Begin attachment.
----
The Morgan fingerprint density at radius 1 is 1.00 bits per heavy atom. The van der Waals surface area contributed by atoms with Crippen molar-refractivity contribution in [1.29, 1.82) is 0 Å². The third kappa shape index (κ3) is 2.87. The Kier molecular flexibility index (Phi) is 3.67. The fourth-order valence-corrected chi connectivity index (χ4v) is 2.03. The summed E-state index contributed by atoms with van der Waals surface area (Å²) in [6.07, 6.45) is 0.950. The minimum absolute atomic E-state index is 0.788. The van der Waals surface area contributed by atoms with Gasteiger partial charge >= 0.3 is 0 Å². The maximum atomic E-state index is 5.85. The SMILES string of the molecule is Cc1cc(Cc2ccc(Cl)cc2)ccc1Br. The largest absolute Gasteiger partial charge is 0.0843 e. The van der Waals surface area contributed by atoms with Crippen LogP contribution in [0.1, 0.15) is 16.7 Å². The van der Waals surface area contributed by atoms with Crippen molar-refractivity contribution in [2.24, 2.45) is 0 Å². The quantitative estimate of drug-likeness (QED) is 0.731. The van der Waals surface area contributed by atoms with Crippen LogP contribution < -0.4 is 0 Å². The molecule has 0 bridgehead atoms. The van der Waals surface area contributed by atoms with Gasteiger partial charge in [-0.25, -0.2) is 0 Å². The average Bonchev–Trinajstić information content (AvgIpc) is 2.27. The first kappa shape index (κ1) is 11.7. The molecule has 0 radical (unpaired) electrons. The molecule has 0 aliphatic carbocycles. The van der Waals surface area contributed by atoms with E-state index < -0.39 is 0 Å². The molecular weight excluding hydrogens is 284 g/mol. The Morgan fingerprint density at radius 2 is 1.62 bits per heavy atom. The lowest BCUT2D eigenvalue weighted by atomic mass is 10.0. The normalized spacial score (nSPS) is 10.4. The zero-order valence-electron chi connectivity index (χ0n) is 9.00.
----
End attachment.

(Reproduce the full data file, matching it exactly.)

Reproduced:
The Morgan fingerprint density at radius 1 is 1.00 bits per heavy atom. The van der Waals surface area contributed by atoms with Crippen molar-refractivity contribution in [1.29, 1.82) is 0 Å². The third kappa shape index (κ3) is 2.87. The Kier molecular flexibility index (Phi) is 3.67. The fourth-order valence-corrected chi connectivity index (χ4v) is 2.03. The summed E-state index contributed by atoms with van der Waals surface area (Å²) in [6.07, 6.45) is 0.950. The minimum absolute atomic E-state index is 0.788. The van der Waals surface area contributed by atoms with Gasteiger partial charge >= 0.3 is 0 Å². The maximum atomic E-state index is 5.85. The SMILES string of the molecule is Cc1cc(Cc2ccc(Cl)cc2)ccc1Br. The largest absolute Gasteiger partial charge is 0.0843 e. The van der Waals surface area contributed by atoms with Crippen LogP contribution in [0.1, 0.15) is 16.7 Å². The van der Waals surface area contributed by atoms with Crippen molar-refractivity contribution in [2.24, 2.45) is 0 Å². The quantitative estimate of drug-likeness (QED) is 0.731. The van der Waals surface area contributed by atoms with Crippen LogP contribution < -0.4 is 0 Å². The molecule has 0 bridgehead atoms. The van der Waals surface area contributed by atoms with Gasteiger partial charge in [-0.25, -0.2) is 0 Å². The average Bonchev–Trinajstić information content (AvgIpc) is 2.27. The first kappa shape index (κ1) is 11.7. The molecule has 0 radical (unpaired) electrons. The molecule has 0 aliphatic carbocycles. The van der Waals surface area contributed by atoms with E-state index < -0.39 is 0 Å². The molecular weight excluding hydrogens is 284 g/mol. The Morgan fingerprint density at radius 2 is 1.62 bits per heavy atom. The lowest BCUT2D eigenvalue weighted by atomic mass is 10.0. The normalized spacial score (nSPS) is 10.4. The zero-order valence-electron chi connectivity index (χ0n) is 9.00.